Stephen Frears’ 1990 adaptation of Jim Thompson’s “The Grifters” really surprised me at the time; it was so merciless, so brutal. Sure, he’d done some dark stuff in “Dangerous Liaisons” (1988), but “The Grifters” was so startling in its menacing violence that I was taken aback: this from the man who made “My Beautiful Laundrette” (1985)? Then I saw Frears’ “The Hit” (1984) this year, and began to connect some dots. Starring Terence Stamp and a very young Tim Roth eight years before “Reservoir Dogs” (1992) “The Hit” is Frears’ own particular brand of pulp fiction.


Stamp stars as a London gangster who turns in evidence against his compatriots and retires comfortably in Spain. He is kidnapped and delivered by a hit man and his sidekick, played by John Hurt and Roth. The film is a tense mix of city and desert, sweeping dolly shots, and raw documentary realism as the three men travel across the country.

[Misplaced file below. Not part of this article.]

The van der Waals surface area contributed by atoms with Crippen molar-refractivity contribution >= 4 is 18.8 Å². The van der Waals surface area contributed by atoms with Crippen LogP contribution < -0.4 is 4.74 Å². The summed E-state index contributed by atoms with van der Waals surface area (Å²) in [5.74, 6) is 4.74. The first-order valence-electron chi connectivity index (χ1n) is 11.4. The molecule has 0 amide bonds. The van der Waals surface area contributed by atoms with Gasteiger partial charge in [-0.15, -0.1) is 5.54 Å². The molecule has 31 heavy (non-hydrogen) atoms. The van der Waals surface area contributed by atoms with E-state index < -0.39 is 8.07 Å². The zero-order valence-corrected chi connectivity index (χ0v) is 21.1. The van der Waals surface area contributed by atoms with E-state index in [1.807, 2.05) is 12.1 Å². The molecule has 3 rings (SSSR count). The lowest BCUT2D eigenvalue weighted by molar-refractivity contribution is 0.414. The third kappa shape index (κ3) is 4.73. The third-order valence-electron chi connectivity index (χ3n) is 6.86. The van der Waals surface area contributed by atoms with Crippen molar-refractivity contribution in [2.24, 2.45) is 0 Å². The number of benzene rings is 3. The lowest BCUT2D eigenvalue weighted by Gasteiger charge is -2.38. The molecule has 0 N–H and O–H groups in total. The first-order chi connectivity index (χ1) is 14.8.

Stamp plays against the usual pleading stereotypes; he’s enjoying his predicament. Roth is the impetuous, amoral youth paired with the cadaverous Hurt, clad in a stylish cream-colored suit, a cigarette permanently pasted to the corner of his mouth. Hurt has rarely been scarier, and he may only speak 200 words in the entire film.

Roger Waters and Eric Clapton play the title music piece, and the lurking, lyrical guitar score is by Spanish flamenco guitarist Paco de Lucia. Weeks later, I am haunted by “The Hit.”